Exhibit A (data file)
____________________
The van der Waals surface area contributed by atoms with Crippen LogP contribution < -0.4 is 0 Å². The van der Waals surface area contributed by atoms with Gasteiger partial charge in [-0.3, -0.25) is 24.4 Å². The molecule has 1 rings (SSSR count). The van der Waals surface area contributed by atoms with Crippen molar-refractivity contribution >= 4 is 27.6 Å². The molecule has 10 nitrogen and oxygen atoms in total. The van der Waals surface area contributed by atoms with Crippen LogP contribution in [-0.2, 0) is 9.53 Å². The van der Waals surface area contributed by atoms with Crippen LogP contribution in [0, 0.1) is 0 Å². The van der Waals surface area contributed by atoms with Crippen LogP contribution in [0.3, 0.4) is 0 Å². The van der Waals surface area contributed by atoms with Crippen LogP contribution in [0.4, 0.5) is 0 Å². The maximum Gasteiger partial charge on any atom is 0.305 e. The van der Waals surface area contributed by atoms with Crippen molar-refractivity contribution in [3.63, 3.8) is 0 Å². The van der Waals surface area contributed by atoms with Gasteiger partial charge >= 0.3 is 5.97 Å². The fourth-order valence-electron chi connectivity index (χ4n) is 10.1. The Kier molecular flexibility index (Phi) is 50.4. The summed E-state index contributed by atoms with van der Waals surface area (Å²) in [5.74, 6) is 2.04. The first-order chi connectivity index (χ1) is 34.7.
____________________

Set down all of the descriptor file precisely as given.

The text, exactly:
The van der Waals surface area contributed by atoms with Crippen LogP contribution < -0.4 is 0 Å². The van der Waals surface area contributed by atoms with Gasteiger partial charge in [-0.3, -0.25) is 24.4 Å². The molecule has 1 rings (SSSR count). The van der Waals surface area contributed by atoms with Crippen molar-refractivity contribution >= 4 is 27.6 Å². The molecule has 10 nitrogen and oxygen atoms in total. The van der Waals surface area contributed by atoms with Crippen LogP contribution in [-0.2, 0) is 9.53 Å². The van der Waals surface area contributed by atoms with Crippen LogP contribution in [0, 0.1) is 0 Å². The van der Waals surface area contributed by atoms with Crippen LogP contribution in [0.3, 0.4) is 0 Å². The van der Waals surface area contributed by atoms with Crippen LogP contribution in [0.4, 0.5) is 0 Å². The maximum Gasteiger partial charge on any atom is 0.305 e. The van der Waals surface area contributed by atoms with Crippen molar-refractivity contribution in [3.63, 3.8) is 0 Å². The van der Waals surface area contributed by atoms with Gasteiger partial charge >= 0.3 is 5.97 Å². The fourth-order valence-electron chi connectivity index (χ4n) is 10.1. The Kier molecular flexibility index (Phi) is 50.4. The summed E-state index contributed by atoms with van der Waals surface area (Å²) in [5.74, 6) is 2.04. The first-order chi connectivity index (χ1) is 34.7.